The US Department of Defense (DoD) is giving states funds to support the Military and Overseas Voter Empowerment (MOVE) Act. The act builds on existing voting rights for individuals in the military or American citizens living abroad, by ensuring that they are still allowed to vote in their local US elections and have those votes counted. Florida and Virginia were the first states to get DoD money associated with the MOVE Act and they’ve partnered with Microsoft to give voters abroad online access to their ballots.
CivSource spoke with Kim Nelson, executive director for e-government at Microsoft, about LiveBallot an application that is part of the company’s DemocracyLive product which will provide online ballot access for residents of Florida and Virginia. The solution is already in place and since voting began for the Republican primary in December, over 1,200 Florida voters from 40 countries have accessed their ballot using LiveBallot, through an online web portal.
“Florida and Virginia submitted their applications on the basis of using LiveBallot,” Nelson explains. California was also awarded funds from DoD to use LiveBallot and will be opening their portal up for voting ahead of their primary in June.
The MOVE Act requires states to transmit validly-requested absentee ballots to overseas voters no later than 45 days before a federal election, when the request has been received by that date, except where the state has been granted an undue hardship waiver approved by the Department of Defense for that election.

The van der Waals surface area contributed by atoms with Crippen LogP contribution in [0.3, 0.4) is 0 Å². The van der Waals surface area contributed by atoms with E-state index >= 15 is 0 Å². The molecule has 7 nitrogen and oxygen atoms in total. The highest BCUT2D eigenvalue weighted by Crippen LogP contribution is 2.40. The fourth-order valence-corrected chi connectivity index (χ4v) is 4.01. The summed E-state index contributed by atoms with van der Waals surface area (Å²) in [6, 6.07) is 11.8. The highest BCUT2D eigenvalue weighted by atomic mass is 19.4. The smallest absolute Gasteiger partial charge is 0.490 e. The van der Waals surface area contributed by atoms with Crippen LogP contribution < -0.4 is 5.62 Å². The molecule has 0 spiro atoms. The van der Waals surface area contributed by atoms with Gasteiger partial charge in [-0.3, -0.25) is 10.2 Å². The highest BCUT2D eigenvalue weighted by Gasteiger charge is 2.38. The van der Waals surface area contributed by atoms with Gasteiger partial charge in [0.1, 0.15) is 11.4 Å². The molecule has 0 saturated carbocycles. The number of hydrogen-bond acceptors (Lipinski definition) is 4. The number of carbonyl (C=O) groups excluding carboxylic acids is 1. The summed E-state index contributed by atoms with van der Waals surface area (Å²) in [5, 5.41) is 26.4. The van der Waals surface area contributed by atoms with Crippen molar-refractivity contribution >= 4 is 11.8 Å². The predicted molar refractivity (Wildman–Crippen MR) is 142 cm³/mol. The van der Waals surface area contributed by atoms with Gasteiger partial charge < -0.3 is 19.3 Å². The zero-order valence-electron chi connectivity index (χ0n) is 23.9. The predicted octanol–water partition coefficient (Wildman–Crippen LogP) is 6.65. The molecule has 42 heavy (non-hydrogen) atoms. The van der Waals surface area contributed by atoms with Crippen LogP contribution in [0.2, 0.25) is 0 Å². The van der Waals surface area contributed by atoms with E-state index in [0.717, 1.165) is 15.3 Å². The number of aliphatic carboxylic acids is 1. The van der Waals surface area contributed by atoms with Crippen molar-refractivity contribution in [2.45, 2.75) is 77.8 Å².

LiveBallot gives states the ability to meet the requirements of the MOVE Act, by allowing citizens to access the portal, view and print their ballots. In the past, many overseas voters have not received an absentee ballot in time for it to be voted, returned, and counted. With LiveBallot, voters use unique identifying information to access their voter-specific ballot. Upon return, the signature on the ballot is matched with voter registration records to verify the voter’s identity.
“It’s important to note that LiveBallot only allows voters to view and print their ballots. This is not online voting,” Nelson explains. “Each state has their own requirements for how ballots may be returned and residents are made aware of that but it is important not to confuse this as an online voting mechanism.”
California, Florida and Virginia election officials received Federal Voter Assistance Program (FVAP) funding guaranteed by the MOVE Act to purchase the LiveBallot technology.